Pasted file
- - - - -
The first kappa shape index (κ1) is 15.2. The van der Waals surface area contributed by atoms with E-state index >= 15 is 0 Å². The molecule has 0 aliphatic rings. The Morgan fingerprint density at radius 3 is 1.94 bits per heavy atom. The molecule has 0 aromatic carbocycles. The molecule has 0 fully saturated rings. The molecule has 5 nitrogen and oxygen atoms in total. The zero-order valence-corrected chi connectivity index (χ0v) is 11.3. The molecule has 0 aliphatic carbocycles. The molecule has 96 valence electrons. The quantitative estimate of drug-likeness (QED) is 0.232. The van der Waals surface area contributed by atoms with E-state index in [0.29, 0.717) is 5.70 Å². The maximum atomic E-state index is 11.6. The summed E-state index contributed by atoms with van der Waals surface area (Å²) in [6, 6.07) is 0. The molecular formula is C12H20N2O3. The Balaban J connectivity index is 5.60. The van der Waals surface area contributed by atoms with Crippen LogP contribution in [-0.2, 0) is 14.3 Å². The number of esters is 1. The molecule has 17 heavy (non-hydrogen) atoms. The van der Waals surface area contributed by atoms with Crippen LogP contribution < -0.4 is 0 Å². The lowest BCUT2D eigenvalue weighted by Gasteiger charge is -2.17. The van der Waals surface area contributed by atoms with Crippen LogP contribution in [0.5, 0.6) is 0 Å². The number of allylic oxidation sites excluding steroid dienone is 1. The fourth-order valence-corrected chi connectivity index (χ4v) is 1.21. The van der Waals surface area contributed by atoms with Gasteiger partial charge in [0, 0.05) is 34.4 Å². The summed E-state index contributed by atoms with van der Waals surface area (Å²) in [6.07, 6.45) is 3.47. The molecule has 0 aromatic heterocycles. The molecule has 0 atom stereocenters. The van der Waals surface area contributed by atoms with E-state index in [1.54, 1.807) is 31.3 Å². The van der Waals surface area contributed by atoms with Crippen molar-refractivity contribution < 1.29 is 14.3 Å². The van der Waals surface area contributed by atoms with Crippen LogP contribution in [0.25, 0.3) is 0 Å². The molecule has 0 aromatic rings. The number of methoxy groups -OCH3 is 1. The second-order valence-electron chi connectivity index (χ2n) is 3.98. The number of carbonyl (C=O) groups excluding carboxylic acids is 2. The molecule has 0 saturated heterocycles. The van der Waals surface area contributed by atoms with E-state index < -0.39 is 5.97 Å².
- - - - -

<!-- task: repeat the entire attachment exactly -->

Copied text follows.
The first kappa shape index (κ1) is 15.2. The van der Waals surface area contributed by atoms with E-state index >= 15 is 0 Å². The molecule has 0 aliphatic rings. The Morgan fingerprint density at radius 3 is 1.94 bits per heavy atom. The molecule has 0 aromatic carbocycles. The molecule has 0 fully saturated rings. The molecule has 5 nitrogen and oxygen atoms in total. The zero-order valence-corrected chi connectivity index (χ0v) is 11.3. The molecule has 0 aliphatic carbocycles. The molecule has 96 valence electrons. The quantitative estimate of drug-likeness (QED) is 0.232. The van der Waals surface area contributed by atoms with E-state index in [0.29, 0.717) is 5.70 Å². The maximum atomic E-state index is 11.6. The summed E-state index contributed by atoms with van der Waals surface area (Å²) in [6, 6.07) is 0. The molecular formula is C12H20N2O3. The Balaban J connectivity index is 5.60. The van der Waals surface area contributed by atoms with Crippen LogP contribution in [-0.2, 0) is 14.3 Å². The number of esters is 1. The molecule has 17 heavy (non-hydrogen) atoms. The van der Waals surface area contributed by atoms with Crippen LogP contribution < -0.4 is 0 Å². The lowest BCUT2D eigenvalue weighted by Gasteiger charge is -2.17. The van der Waals surface area contributed by atoms with Crippen LogP contribution in [0.5, 0.6) is 0 Å². The number of allylic oxidation sites excluding steroid dienone is 1. The fourth-order valence-corrected chi connectivity index (χ4v) is 1.21. The van der Waals surface area contributed by atoms with Gasteiger partial charge in [0, 0.05) is 34.4 Å². The summed E-state index contributed by atoms with van der Waals surface area (Å²) in [6.07, 6.45) is 3.47. The molecule has 0 aromatic heterocycles. The molecule has 0 atom stereocenters. The van der Waals surface area contributed by atoms with E-state index in [1.54, 1.807) is 31.3 Å². The van der Waals surface area contributed by atoms with Crippen molar-refractivity contribution < 1.29 is 14.3 Å². The van der Waals surface area contributed by atoms with Crippen LogP contribution in [0.25, 0.3) is 0 Å². The molecule has 0 aromatic rings. The number of methoxy groups -OCH3 is 1. The second-order valence-electron chi connectivity index (χ2n) is 3.98. The number of carbonyl (C=O) groups excluding carboxylic acids is 2. The molecule has 0 saturated heterocycles. The van der Waals surface area contributed by atoms with E-state index < -0.39 is 5.97 Å².